In a corner of northeastern New Mexico, thousand-year-old shards of pottery are scattered in the dust between sage and piñon. Protected by law, but there for the seeing if you’re lucky.
The sweep of desert in Chaco Canyon looks abandoned, almost uninhabitable, but people have lived here for twelve thousand years. Archeologists have found fire rings, tools, implements, bones left by Clovis-era big game hunters, and early and late Basketmakers.
Puebloan ancestors — dubbed by Utes and Navajo as Anasazi, or “enemy ancient ones,” — built moon-shaped compounds, complete with underground kivas, the earliest around 500 B.C. After the trees were cut down, they hauled in logs from hundreds of miles away. A lively trade in turquoise sprang up. Huge buildings were constructed.
The ancient Puebloans probably lived in Chaco Canyon for two or three times as long as the United States has been in existence. They aligned buildings with solar and lunar cycles, engineered irrigation systems, decorated pottery with geometric designs.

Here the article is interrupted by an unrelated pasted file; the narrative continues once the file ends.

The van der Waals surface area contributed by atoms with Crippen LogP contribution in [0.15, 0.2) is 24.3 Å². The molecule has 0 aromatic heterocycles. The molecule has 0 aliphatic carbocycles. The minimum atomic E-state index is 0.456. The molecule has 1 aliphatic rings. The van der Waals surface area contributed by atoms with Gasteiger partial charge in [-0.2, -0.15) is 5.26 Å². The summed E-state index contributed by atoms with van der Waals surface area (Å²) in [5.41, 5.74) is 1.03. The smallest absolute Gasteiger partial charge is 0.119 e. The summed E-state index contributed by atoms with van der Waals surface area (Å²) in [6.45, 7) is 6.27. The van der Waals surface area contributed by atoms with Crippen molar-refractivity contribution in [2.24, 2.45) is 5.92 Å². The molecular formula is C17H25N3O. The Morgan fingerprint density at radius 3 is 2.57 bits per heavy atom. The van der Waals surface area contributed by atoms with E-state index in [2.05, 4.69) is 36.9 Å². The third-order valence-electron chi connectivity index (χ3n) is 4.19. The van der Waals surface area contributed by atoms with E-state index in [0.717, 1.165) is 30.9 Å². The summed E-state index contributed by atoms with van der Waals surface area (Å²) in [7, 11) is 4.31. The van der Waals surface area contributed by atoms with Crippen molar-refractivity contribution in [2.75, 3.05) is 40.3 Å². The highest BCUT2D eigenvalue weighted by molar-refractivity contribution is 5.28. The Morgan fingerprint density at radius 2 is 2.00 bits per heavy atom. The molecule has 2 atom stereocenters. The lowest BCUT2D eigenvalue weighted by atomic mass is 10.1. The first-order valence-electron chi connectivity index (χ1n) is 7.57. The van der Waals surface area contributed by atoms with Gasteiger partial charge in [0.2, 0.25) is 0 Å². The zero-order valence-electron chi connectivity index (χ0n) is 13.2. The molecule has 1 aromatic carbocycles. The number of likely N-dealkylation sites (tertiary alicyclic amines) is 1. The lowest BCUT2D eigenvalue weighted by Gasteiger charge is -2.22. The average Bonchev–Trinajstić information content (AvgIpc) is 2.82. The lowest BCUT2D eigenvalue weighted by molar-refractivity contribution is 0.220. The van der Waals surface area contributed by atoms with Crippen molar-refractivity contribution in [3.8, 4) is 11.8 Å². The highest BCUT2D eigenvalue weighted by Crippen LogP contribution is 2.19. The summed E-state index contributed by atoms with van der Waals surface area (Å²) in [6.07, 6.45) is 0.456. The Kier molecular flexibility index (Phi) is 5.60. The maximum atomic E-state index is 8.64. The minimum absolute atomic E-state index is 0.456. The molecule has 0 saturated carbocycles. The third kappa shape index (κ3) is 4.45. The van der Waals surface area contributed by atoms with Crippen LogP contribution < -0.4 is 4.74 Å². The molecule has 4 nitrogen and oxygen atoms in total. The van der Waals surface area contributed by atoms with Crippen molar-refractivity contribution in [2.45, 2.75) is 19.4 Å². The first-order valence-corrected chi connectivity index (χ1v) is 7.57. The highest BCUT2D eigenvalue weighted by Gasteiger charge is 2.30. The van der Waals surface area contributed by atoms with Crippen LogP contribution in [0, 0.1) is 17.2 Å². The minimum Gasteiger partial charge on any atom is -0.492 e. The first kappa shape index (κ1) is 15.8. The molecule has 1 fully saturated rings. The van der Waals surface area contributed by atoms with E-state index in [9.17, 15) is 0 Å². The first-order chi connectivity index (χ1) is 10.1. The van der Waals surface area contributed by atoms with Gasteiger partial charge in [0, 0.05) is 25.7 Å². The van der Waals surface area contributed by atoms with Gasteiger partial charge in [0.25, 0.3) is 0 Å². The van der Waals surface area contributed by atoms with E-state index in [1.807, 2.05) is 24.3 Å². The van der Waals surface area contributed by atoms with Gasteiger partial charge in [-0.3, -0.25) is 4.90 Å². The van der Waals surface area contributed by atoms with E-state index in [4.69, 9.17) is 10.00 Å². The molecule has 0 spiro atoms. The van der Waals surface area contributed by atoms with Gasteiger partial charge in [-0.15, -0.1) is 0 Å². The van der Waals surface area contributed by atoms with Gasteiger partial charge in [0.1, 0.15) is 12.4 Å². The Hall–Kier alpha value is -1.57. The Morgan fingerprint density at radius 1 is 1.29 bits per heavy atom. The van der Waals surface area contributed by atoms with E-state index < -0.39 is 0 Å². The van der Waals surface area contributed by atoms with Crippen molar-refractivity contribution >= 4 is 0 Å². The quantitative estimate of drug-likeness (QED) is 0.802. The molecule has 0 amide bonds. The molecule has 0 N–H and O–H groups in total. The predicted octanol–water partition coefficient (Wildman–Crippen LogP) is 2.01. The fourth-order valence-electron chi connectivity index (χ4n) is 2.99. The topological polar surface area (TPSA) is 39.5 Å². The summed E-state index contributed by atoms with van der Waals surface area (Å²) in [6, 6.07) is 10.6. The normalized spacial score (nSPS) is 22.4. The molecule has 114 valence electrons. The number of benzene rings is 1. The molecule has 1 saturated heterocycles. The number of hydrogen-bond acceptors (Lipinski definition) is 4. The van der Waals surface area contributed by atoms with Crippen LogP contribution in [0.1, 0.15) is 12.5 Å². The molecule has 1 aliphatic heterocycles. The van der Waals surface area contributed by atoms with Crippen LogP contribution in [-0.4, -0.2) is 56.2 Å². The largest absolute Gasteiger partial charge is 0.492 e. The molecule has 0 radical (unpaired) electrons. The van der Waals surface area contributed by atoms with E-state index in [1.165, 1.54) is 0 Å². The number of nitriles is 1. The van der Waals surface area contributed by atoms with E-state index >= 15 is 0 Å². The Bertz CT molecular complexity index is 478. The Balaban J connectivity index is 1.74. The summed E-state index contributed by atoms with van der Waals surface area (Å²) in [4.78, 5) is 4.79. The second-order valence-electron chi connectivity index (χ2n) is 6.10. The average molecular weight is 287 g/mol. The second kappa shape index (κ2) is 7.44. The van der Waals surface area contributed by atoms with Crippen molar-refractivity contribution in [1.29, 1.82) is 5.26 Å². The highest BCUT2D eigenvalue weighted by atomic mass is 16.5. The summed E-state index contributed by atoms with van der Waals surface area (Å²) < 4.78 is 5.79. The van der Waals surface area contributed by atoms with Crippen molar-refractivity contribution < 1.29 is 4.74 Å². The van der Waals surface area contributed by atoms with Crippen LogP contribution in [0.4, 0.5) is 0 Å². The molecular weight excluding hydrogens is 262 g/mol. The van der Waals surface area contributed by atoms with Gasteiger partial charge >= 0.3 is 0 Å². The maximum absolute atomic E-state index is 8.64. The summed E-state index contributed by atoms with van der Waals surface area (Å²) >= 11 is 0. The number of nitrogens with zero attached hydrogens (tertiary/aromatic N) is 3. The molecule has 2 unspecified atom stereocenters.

Eventually the population dwindled, probably because of drought, or perhaps war, or some other calamity we may never know about. What happened is the subject of fierce debate. In any event, the last of the great Puebloan houses were sealed up and abandoned around 1400 A.D.
Utes, Shoshone moved in, followed by Apache and Navajo. Today the modern Navajo Nation is just west.
I found one of those gray and white pottery shards. Picked it up. Thought about slipping it in my pocket. Put it back.
What good would it do me, collecting dust on a shelf? It was a place holder, a marker to remind me and whoever finds it next, that we aren’t here for long. Our cleverness is a marvel, but weather, landscape, time are still our hosts.
For more on this week’s WordPress Photo challenge: Time